What's the relationship between open rates and deliverability?
Often senders will see a low open rate and assume poor deliverability is to blame. That's sometimes true, but more often it's the other way around. Lots of times your deliverability is suffering because your open rate is low. We'll explain.
If Gmail sees that your open rate is low, they can safely assume that:
- Not many people want to get the messages you are sending - the content is "unwanted"
- The list hasn't been cleaned recently
Both of these are red flags, and even if the list is completely opted in, Gmail — and most other ESPs — will begin to put your message in the spam folder.
If you suspect your deliverability is sub par, it's likely because your open rates are low. You are in the right place! The following tips will help you improve. By taking a few of these steps and boosting your overall open rate, you will see immediate and noticeable improvements to your deliverability and hopefully revenue too.
As a general rule of thumb, you can consider 15% as an "average" open rate. If your open rate is below this, it's probably hurting your deliverability and we'd highly recommend taking measures to improve. This is not a scientific or analytic benchmark — it's just the rate where we generally see deliverability issues start to occur.
For more information specifically about deliverability, you can read here.
Send to people who want to receive your messages
Simply put, subscribers who are not interested in the content you are sending will not open your messages. Subscribers that opted in a long time ago, or only signed up for a temporary offer should not still be receiving messages. They will not open. Try hard to think like your recipients, and try to imagine what they expected when signing up.
- Make sure your list is properly opted in. If your list isn't opted in properly, you will never see a good open rate. Ensuring that no one is on your email list accidentally or against their will is extremely important. Some common blunders include affiliate or pay-per-signup campaigns where subscribers sign up for one product or offer and then get mailed about another brand or product. This is not considered opt in (by our standards), and is a recipe for poor open rates. Make sure your subscribers are fully aware of the content they are opting in to receive. Make your forms clear about this, and send them an immediate welcome message to make sure they know what you will be emailing them about.
- Segment your list. Find ways to identify your contact's interests. Ask them when the opt-in or observe which pages of your website they most often browse using [Site Tracking.] When you send a campaign, send it to a segment of your list so that only the people who would be interested in that content receive the message and, just as importantly, the people who wouldn't be interested won't receive the campaign.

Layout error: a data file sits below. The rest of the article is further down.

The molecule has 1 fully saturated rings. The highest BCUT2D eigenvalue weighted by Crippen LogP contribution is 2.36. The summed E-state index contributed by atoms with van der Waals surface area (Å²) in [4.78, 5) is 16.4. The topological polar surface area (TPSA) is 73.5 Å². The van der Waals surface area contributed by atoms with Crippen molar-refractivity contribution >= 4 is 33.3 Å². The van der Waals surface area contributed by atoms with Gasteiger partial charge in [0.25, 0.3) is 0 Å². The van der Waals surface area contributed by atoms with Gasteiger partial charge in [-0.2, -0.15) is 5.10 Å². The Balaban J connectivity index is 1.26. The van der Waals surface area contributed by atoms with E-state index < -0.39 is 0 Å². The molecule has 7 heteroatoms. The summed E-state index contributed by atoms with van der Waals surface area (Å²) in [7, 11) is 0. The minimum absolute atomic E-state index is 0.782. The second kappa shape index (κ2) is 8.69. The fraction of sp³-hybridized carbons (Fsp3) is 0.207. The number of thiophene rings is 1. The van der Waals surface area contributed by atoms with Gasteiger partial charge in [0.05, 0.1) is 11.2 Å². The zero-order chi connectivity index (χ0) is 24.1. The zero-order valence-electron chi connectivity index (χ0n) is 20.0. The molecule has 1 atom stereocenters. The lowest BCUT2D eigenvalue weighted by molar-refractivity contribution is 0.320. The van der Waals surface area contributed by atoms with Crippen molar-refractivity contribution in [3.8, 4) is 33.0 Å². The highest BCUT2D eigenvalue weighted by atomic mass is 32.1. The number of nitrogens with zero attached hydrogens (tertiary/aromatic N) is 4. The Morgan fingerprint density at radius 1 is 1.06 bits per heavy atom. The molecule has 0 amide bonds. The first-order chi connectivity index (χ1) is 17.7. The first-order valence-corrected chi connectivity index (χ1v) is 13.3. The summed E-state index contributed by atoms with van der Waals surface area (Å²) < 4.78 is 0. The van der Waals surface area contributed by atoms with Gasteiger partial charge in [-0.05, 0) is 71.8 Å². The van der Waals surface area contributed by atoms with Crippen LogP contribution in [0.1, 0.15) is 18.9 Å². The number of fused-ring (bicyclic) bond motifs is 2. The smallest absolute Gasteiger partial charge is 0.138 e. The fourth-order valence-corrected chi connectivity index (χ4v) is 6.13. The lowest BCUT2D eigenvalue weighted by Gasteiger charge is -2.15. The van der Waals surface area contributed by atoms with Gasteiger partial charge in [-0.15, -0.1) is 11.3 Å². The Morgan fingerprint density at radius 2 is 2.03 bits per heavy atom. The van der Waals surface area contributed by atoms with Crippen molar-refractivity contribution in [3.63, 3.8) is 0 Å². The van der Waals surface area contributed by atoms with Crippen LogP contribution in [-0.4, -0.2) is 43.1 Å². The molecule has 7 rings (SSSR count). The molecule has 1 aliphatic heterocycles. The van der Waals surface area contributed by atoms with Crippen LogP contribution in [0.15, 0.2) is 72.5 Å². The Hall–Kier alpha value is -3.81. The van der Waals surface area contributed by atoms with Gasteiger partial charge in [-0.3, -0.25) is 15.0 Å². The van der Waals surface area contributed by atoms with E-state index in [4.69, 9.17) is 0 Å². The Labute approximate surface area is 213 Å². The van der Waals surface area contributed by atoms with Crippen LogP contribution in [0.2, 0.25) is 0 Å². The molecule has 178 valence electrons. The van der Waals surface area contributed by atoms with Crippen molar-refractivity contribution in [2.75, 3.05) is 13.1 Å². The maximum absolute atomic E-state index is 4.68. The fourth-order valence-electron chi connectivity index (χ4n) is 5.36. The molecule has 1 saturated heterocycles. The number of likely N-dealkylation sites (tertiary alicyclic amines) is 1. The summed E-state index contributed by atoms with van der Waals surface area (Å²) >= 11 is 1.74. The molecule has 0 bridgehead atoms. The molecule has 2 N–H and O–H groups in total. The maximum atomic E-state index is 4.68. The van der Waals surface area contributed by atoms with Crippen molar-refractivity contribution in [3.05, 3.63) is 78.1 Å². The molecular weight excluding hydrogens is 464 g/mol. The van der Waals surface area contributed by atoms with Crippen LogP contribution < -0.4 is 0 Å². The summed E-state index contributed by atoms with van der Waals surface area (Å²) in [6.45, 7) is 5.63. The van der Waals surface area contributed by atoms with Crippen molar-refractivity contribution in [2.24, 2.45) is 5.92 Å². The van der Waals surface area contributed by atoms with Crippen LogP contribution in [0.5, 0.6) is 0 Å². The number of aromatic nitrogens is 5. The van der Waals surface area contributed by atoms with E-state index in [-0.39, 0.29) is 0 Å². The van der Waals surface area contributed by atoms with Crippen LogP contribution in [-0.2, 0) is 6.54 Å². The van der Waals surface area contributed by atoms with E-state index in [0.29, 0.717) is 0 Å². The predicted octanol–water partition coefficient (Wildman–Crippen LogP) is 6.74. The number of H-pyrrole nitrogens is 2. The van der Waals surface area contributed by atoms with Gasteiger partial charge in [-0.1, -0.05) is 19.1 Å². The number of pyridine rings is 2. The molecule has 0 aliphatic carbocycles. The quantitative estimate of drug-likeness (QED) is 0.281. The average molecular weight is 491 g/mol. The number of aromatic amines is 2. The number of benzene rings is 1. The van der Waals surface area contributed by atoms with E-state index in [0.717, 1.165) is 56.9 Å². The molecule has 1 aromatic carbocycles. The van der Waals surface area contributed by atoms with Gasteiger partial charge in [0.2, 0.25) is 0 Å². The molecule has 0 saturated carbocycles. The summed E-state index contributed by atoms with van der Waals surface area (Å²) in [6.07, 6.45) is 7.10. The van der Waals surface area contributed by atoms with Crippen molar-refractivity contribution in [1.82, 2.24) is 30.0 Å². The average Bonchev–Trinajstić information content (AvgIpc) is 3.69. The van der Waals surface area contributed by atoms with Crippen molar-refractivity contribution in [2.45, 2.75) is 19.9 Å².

- Going one step further and requiring that all of your subscribers are double-opt-in (meaning they were sent a confirmation message after subscribing) will add one more layer of security to your opt-in process, further ensuring that all of your subscribers want to receive your content. You can take a softer approach by sending several welcome messages and simply tagging the contacts who open versus the ones who don't.
- Are you sure your recent sign ups were made by real people? Is there a chance a bot is filling out a form? After signing up, bots never open messages so they can really make your open rate go down. Check some recent signups and if they look suspicious to you, implement CAPTCHA to protect your forms.
- It's essential to regularly clean your list to maintain good open rates. You will loose anywhere from 25-50% of your list each year due to natural list churn. Someone who opted in several years ago is not considered an "active" contact anymore unless you know they are opening and engaging. That's why it's very important to regularly remove the subscribers who haven't recently opened. If you aren't comfortable deleting them, just tag them as "inactive" and send to them much less often or try to reach them in another channel (site messaging, retargeting ads, SMS, etc).
- Think about your sending frequency. Marketers often err by sending too much or too little. There's no golden rule, and the proper frequency is different for each brand. We also recommend testing out different sending days/times to see what works best for your readers. You can use our testing tools to accomplish this.